It will work like any other Alexa-enabled device, allowing you to access music, traffic timers, weather, and a vast library of “skills.” The device is wall-mountable, too, and includes a a 5-megapixel sensor, built-in microphone array, and built-in speaker. It also has LED lights (used for the flash). No other specs have been announced yet and there is no date set for when the Echo Look will start shipping to customers. Currently, it is available in the US only via an invite-only scheme

  • Availability: Available in the US (Amazon US order page), Pre-order open now in the UK (Amazon UK pre-order page)
  • Price: $229 / £199
  • Dimensions: 187 x 187 x 90mm, 1170g
  • Connectivity: Dual-band Wi-Fi supports 802.11 a/b/g/n (2.4 and 5 GHz)
  • Power: Power adapter/cable (6 foot)
  • Camera: 5-megapixel sensor
  • Audio: 8-microphone array, dual 2-inch stereo speakers
  • Alexa: Yes (Always-on/always-listening/voice-activated)

Amazon’s Echo Show is a touchscreen device with built-in Alexa and it can do everything the regular, voice-only Echo can do (like setting timers and play music), but it has a built-in display to offer a new level of interaction. It’s meant to show you more information about your Alexa queries, such as display a full weather report, steps in a recipe and it can even serve as a digital photo frame, fetching your pictures stored on Prime Photos or display lyrics when playing songs from Amazon Music.

You can connect Echo Show to your Wi-Fi-enabled security cameras in order to check your video feeds and you’ll also be able to place and receive calls – both video and voice. A feature called Drop In allows you to specify which friends and family can make a call at any time, with the receiver offering a 10-second timeframe to reject a Drop In call or go into audio-only mode.

  • Availability: Available in the US (Amazon US order page) / Available in the UK (Amazon UK order page)
  • Price: $99.99 / £89.99
  • Dimensions: 148.5 x 88 x 88mm, 820g
  • Connectivity: Dual-band Wi-Fi supports 802.11 a/b/g/n (2.4 and 5GHz)and Bluetooth (A2DP)
  • Power: Power adaptor/cable (5.9ft)
  • Audio: 2.5-inch woofer and 0.6-inch tweeter
  • Alexa: Yes (Always-on/always-listening/voice-activated)


The original Amazon Echo is dead. Long live the Amazon Echo. That’s right. Amazon has retired the original Echo model and replaced it with a new connected Alexa speaker that’s shorter and Dolby tuned. It offers better sound quality as well as a range of different finishes for a nicer, more contemporary look. But it still offers the same Alexa power as it did before, serving as the centre of the universe.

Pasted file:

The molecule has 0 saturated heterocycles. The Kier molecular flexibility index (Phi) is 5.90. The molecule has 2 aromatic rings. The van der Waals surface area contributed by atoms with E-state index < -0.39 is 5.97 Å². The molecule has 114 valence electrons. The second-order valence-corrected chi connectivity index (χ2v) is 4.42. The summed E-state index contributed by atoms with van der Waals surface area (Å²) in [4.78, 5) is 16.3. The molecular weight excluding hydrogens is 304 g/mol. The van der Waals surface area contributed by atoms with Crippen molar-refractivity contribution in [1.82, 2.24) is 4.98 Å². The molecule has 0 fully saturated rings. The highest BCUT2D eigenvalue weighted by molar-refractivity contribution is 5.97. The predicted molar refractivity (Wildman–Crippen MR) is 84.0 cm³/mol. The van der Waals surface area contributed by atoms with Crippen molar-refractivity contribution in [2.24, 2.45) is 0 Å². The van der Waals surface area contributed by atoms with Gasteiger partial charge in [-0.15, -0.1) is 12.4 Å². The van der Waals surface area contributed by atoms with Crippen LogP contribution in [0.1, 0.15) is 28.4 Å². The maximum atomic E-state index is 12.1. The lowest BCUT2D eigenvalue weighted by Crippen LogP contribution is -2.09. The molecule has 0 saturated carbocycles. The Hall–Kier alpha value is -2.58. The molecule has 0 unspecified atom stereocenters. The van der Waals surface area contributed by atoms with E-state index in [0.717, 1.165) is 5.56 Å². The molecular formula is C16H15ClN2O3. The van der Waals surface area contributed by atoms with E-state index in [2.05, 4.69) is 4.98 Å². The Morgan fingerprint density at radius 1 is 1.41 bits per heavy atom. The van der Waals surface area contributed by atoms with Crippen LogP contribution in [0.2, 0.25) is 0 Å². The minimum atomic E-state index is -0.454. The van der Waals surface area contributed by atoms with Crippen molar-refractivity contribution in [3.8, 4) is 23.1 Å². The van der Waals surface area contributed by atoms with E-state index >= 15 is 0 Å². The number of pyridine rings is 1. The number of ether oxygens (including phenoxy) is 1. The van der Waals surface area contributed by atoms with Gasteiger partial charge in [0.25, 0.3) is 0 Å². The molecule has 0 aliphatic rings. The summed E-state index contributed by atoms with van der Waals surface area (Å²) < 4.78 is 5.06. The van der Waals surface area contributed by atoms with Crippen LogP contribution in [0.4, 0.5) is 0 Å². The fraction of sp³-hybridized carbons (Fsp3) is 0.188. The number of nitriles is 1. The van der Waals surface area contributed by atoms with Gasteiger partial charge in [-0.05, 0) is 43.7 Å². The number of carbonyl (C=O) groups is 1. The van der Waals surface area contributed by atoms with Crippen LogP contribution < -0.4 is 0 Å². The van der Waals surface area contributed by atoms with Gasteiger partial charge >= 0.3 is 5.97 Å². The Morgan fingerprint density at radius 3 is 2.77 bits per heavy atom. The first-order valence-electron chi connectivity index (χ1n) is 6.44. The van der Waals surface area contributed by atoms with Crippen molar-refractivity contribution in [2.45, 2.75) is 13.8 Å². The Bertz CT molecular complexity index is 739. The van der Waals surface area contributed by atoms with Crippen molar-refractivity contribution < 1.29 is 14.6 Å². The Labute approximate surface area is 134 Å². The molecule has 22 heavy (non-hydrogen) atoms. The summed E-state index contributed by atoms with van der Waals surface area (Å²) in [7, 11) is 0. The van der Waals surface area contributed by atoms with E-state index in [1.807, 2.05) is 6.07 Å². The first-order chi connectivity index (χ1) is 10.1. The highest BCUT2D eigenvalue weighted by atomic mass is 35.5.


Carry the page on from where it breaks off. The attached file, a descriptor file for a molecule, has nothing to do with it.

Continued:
It’s just better designed to fit into your kitchen, thanks to those new shells. It’s very much realigning itself as a competitor to the Google Home, but Amazon is also talking up the sound quality. It’s available to buy now in both the US and the UK.

  • Availability: Pre-order in the US (Amazon US pre-order page) / Pre-order in the UK (Amazon UK pre-order page)
  • Price: $139.99 / £149.99
  • Dimensions: 235 x 84 x 84mm, 954g
  • Connectivity: Dual-band Wi-Fi supports 802.11 a/b/g/n (2.4 and 5GHz)and Bluetooth (A2DP)
  • Power: Power adaptor/cable (5.9ft)
  • Audio: 2.5-inch woofer and 0.8-inch tweeter
  • Alexa: Yes (Always-on/always-listening/voice-activated)


Amazon Echo Plus is now top of the Echo tree. It looks just like the original, canister-shaped Echo. The main difference between the two comes down to sound, according to Amazon. Remember, criticisms of the original Echo speaker concerned it not being a great speaker. Echo Plus has all the Alexa skills you know and love, but now, it’s a much more capable smart home controller, thanks to ZigBee.

Amazon said it has a built-in smart home hub so it can natively control other devices using apps or skills, thus reducing the setup process. Put clearly, it can directly control your Philips Hue lights without you needing to mess around with the Alexa app like you had to do before. In fact, every Echo Plus will come with a Hue White bulb to get you started. It’s available to pre-order in both the US and UK.

  • Availability: Available in the US (Amazon US pre-order page), Not yet available in the UK
  • Price: $129.99
  • Dimensions: 32 x 84 x 84mm, 163g
  • Connectivity: Dual-band Wi-Fi supports 802.11 a/b/g/n (2.4 and 5GHz)and Bluetooth (A2DP)
  • Power: Power adaptor/cable (5.9ft)
  • Audio: Built-in speaker, 3.5mm stereo audio output
  • Alexa: Yes (Always-on/always-listening/voice-activated)


The Amazon Echo Spot is what you’d get if you cross the Echo Show with the Echo Dot. It’s a compact Echo to sit beside your bed for alarms. It has a small 2.5-inch screen, which can be used for basic tasks and skills, like music, but it does a lot more, as Amazon said during its surprise press event in Seattle. Like the Echo Show, for instance, it can be used to make video calls.

So, it basically offers the same functions as the Echo Show, but in a much smaller form factor. It can also connect to your Bluetooth speakers, or via line-out. The Amazon Echo Spot will be available in the US in December for $130, and it will come to the UK in 2018.

  • Availability: Available in the US (Amazon US order page), Not yet available in the UK
  • Price: $34.99
  • Dimensions: 130 x 90 x 29.5mm, 126.9g
  • Connectivity: Dual-band Wi-Fi supports 802.11 a/b/g/n/ac (2.4 and 5 GHz)